Shyamalan says Hitchcock’s The Birds, George A. Romero’s Night of the Living Dead, and the original Invasion of the Body Snatchers were all indirectly responsible for Signs. The film is an unusual mix of monsters and metaphysics, with more chuckles than outright chills. And what’s with those monsters, M. Night? After making water the convenient kryptonite of Unbreakable’s David Dunn, I was a little surprised that Shyamalan would unleash the same deadly element on the aliens in Signs. Douse them with water, then swing away! Some critics complained that Shyamalan had given himself too large a role in the film, casting himself as the sleepy veterinarian who inadvertently kills Gibson’s wife in a car accident, causing Gibson’s character—a reverend--to question his faith, setting the story in motion. Of course, none of that kept fans from buying tickets.
Clearly, Shyamalan writes for his audience, not the critics--and especially not Stephen Holden, the New York Times critic Shyamalan blames for the failure of his first two films. He is obsessed with precocious children, outcasts, secret powers, and powerful secrets. He has a fondness for alliterative names, and is a champion of the misunderstood and the frequently teased. Criticizing his films is like suggesting Big Macs are bad for you. If you got your money’s worth, hell—good for you. If his films grab you like something hiding under the bed, far be it from me to spoil your fun.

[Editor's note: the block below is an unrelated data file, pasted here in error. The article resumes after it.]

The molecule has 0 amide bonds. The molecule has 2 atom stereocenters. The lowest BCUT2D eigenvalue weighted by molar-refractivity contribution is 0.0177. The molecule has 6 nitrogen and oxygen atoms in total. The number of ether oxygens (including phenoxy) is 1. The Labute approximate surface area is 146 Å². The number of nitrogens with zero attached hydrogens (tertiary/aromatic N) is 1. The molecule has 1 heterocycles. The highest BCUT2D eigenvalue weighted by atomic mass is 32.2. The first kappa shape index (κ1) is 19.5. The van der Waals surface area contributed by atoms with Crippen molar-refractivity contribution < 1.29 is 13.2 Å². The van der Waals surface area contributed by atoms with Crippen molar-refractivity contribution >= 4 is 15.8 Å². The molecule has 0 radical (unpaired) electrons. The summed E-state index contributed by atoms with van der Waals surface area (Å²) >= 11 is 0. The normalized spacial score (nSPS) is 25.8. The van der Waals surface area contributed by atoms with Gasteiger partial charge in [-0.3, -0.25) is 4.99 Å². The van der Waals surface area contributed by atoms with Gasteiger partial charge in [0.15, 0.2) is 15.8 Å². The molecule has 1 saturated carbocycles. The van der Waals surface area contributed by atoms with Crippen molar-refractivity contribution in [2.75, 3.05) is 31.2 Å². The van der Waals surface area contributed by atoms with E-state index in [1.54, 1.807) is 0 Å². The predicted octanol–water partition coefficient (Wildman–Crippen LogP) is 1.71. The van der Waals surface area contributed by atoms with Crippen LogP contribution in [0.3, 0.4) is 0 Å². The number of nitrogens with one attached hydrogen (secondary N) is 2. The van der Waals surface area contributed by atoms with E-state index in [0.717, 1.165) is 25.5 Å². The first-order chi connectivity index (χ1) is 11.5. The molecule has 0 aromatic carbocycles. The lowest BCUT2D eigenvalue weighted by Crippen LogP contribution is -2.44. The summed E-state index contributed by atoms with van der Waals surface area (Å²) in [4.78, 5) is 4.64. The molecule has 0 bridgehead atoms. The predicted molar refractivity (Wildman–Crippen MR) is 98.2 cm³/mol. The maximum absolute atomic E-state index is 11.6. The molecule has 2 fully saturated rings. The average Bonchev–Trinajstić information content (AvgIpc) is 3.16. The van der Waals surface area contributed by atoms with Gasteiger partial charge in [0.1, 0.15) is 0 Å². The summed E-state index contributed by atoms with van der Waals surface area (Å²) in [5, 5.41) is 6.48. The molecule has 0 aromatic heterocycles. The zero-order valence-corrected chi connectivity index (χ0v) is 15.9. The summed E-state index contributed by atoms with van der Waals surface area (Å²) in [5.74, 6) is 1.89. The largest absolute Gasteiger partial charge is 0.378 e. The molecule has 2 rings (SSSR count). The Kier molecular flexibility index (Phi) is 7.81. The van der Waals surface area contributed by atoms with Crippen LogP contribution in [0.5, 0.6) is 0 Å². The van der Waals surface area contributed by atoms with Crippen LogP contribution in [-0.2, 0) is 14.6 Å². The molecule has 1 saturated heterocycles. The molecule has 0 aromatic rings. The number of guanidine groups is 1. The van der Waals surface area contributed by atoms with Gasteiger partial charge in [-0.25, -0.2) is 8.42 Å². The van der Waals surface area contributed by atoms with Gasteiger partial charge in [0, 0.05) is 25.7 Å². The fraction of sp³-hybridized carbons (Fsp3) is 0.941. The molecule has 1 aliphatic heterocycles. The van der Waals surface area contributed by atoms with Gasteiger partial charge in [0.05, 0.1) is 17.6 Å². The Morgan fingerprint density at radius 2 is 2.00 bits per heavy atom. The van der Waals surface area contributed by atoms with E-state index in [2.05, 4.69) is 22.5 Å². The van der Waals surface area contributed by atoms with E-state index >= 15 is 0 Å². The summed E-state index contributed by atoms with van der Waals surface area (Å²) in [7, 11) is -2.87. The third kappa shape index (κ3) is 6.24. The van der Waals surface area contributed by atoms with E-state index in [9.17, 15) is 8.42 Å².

Which brings us to The Village
The Village is set in 1897 and centers on a group of simple folk living with a race of monsters in the woods outside their community. Edward Walker (William Hurt) and Alice Hunt (Sigourney Weaver) are both village elders. Walker’s two daughters Kitty (Judy Greer) and Ivy (Bryce Howard) are both sweet on hunky Lucius Hunt (Joaquin Phoenix). Eventually, Lucius tells Kitty that he’s really in love with her blind sister Ivy, and Kitty settles for the proposal of Noah Percy (Adrien Brody), a mentally challenged man who is prone to violence.